Association of Prisoners - practical steps forward

After a year of discussion, the Association of Prisoners (AOP) has launched itself in a revised form and is asking for support.

When the AOP was first founded the Prison Service accepted that it couldn’t stop it happening; however it then put out Prison Service Order (PSO) 4480, which tells governors that they can ignore us and that we cannot have a national association because prisoners apparently don’t have enough common interests. We don’t care what they say. Article 11 of the European Convention on Human Rights (ECHR) says we can have an association and so we will. We have written to the director general to tell him that we are going national, recruiting members and encouraging prisoners to set up branches in their prisons. The idea that prisoners don’t have common interests is barking mad. Whilst prisoners come in all shapes, sizes, colours, creeds etc, we all share common burdens. We are all prisoners. They don’t get to decide if prisoners have common interests – prisoners get to decide that. They cannot stop cons organising; that is the law – if they ban us then they will face the legal consequences.

Setting up the union in your prison

In each prison one person needs to get to the library and read Article 11 of the ECHR and the PSO. Then write to your governor, informing him or her you are setting up a Prisoners Representative Association. Ask how s/he intends to facilitate the Association. You will need to be able to communicate with people on other wings, put up notices and hold meetings and elections.

Once you have informed the governor, someone on each wing needs to go door-to-door asking people if they would like to join the Association, put themselves up for election as a local leader, and vote for the local leadership. Next you need to come up with a list of issues you wish to campaign about. Whilst there is a national list of campaign issues, it is important that local branches identify their own as well.

AOP campaign aims


  • End imprisonment as a solution to social problems.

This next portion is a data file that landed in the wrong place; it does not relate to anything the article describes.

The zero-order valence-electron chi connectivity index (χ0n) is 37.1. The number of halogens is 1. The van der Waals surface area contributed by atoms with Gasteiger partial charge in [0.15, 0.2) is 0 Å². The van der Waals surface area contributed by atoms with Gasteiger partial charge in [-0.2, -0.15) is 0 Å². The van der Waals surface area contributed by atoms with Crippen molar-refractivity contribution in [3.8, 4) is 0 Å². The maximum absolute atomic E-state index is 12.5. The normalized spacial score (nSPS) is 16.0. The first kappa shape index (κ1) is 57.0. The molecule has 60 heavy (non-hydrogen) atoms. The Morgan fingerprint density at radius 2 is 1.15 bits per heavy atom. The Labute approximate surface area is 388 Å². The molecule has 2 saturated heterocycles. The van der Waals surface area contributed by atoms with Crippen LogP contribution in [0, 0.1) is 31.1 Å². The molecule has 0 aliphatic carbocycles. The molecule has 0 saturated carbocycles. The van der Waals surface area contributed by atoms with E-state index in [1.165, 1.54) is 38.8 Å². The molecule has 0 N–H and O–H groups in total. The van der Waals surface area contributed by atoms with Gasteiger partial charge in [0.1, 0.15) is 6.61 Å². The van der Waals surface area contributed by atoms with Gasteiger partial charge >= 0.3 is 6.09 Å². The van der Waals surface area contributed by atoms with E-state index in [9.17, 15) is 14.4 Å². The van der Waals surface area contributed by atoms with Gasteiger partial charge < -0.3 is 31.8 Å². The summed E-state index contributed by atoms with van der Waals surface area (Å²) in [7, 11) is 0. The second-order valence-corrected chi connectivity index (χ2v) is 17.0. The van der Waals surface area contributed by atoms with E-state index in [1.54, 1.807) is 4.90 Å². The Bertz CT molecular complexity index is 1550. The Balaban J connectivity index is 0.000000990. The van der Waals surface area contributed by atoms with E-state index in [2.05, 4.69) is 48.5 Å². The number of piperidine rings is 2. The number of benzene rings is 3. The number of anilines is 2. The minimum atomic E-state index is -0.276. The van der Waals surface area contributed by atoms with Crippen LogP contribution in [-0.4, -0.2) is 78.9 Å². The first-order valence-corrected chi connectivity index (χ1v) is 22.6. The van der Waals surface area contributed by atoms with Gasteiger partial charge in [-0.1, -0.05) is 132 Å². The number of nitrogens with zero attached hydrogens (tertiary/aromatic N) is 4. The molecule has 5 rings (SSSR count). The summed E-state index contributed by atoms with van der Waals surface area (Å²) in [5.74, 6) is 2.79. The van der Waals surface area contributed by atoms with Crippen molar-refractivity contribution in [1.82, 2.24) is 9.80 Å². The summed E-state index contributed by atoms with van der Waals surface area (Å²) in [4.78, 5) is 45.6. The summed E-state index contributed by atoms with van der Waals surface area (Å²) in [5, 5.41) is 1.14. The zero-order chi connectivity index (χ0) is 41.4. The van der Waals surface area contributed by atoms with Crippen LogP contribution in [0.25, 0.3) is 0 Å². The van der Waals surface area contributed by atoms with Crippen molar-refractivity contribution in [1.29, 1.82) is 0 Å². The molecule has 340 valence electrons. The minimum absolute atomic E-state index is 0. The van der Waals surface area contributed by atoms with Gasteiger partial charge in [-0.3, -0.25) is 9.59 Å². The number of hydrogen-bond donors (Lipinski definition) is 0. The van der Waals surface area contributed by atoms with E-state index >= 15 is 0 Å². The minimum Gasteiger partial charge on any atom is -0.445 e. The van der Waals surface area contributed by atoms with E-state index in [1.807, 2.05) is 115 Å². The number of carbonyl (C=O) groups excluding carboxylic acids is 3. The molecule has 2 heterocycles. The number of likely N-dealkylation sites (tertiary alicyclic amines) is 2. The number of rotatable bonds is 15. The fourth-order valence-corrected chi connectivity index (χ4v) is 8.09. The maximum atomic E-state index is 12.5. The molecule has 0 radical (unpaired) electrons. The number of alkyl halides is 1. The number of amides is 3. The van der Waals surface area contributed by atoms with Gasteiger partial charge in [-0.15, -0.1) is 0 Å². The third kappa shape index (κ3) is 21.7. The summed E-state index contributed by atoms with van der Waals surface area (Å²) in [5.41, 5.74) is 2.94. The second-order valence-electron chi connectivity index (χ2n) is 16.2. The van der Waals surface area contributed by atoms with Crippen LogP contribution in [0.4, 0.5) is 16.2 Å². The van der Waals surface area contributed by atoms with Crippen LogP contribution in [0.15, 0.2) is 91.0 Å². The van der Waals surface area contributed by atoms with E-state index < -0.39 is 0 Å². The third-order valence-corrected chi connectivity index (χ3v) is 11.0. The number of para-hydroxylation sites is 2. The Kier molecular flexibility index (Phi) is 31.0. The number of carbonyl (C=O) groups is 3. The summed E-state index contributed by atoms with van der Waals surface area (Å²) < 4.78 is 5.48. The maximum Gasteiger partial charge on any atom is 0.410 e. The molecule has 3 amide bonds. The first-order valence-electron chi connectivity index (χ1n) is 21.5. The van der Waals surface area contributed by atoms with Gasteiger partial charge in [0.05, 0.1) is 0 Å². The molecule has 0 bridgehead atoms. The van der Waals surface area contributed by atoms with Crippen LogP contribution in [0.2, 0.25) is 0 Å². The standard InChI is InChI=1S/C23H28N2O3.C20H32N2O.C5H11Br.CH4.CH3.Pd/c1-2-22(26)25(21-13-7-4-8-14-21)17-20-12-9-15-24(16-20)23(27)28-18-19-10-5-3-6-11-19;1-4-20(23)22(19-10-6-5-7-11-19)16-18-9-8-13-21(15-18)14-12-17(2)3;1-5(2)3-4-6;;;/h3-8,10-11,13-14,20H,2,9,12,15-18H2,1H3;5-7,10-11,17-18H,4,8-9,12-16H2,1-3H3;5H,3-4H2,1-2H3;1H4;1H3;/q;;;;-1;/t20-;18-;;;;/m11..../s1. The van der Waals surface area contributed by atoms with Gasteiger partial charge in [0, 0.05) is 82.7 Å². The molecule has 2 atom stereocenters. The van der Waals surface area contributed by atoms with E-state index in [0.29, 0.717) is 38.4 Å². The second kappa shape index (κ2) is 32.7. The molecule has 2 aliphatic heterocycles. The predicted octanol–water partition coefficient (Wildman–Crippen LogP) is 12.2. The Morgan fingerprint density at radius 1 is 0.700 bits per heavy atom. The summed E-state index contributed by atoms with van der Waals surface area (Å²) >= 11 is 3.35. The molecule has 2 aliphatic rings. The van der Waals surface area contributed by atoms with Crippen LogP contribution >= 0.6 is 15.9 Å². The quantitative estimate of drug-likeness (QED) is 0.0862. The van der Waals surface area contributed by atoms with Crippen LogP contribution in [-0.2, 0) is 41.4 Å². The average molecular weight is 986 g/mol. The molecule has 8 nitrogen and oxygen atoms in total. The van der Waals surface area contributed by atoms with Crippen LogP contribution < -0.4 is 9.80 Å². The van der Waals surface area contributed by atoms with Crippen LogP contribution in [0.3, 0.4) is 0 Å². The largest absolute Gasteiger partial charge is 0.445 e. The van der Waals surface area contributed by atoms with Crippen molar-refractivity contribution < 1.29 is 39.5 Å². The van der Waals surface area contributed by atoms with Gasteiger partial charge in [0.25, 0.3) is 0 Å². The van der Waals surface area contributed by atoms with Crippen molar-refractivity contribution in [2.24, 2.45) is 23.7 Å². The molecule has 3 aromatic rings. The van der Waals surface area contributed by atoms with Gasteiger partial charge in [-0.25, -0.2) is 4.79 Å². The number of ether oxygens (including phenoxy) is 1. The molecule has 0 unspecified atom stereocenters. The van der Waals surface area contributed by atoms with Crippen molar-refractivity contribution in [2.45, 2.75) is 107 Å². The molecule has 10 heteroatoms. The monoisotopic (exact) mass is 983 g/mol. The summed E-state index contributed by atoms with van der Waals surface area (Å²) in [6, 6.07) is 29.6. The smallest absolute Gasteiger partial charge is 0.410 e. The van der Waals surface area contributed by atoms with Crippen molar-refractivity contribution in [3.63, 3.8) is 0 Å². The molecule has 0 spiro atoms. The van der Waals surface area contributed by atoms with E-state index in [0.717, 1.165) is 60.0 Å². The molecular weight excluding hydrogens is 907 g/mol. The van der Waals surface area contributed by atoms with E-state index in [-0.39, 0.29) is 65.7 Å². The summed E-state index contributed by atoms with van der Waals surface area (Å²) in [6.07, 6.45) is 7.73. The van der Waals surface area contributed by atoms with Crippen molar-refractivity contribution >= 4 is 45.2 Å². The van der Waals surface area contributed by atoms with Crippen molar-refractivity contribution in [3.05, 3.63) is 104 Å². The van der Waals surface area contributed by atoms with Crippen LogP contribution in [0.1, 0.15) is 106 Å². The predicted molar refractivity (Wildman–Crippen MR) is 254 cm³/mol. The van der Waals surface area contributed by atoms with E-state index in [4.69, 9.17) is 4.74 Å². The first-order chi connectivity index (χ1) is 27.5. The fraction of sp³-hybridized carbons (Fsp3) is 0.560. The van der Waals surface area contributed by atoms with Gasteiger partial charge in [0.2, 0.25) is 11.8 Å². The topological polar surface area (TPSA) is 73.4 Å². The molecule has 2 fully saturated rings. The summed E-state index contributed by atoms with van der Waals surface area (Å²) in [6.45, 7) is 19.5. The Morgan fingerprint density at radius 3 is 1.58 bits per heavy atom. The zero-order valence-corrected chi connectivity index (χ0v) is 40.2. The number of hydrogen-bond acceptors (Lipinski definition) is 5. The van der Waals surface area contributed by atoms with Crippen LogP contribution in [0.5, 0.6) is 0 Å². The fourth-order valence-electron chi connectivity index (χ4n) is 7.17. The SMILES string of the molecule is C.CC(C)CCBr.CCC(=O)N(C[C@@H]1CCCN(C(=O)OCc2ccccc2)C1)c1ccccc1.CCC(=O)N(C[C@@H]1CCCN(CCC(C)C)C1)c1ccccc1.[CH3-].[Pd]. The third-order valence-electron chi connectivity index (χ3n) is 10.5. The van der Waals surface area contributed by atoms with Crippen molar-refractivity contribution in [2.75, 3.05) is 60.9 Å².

• Stop imprisoning people who have not committed violent or sexual offences.
  • Stop imprisoning people with mental health problems.
  • Institute restorative justice, addressing the needs of both criminals and victims, recognising that both are part of the wider community.
  • Stop sentencing people for what they may do in the future, ie IPP and life sentences.


  • Influence prison regimes in order to reduce the harm they cause.
  • Campaign for prison regimes to operate with the lowest possible restrictions on personal freedom.
  • Hold a structural consultation process where the views of prisoners are reflected in outcomes. Prisoners must have a strong say in how they are treated.
  • Accept that the loss of liberty is the sole punishment so imprisonment must focus upon genuine rehabilitation. Education, training and maintenance of family involvement should be paramount.


  • End the use of prisoners’ labour by commercial companies for below minimum wages.
  • Every prisoner to be offered a place in employment, education or training.
  • End the commercial exploitation of prisoners, through inflated telephone prices, overpriced consumer goods etc.
  • End the Incentives and Earned Privileges Scheme.
  • Internal discipline hearings to be adjudicated by an independent person.
  • Remove the limit on private money that can be spent on telephones.
  • End forced psychological treatments for which there is no independent evidence of effectiveness.
  • All prisoners to be offered private family visits at least four times a year.

Ben Gunn

FRFI 216 August/September 2010


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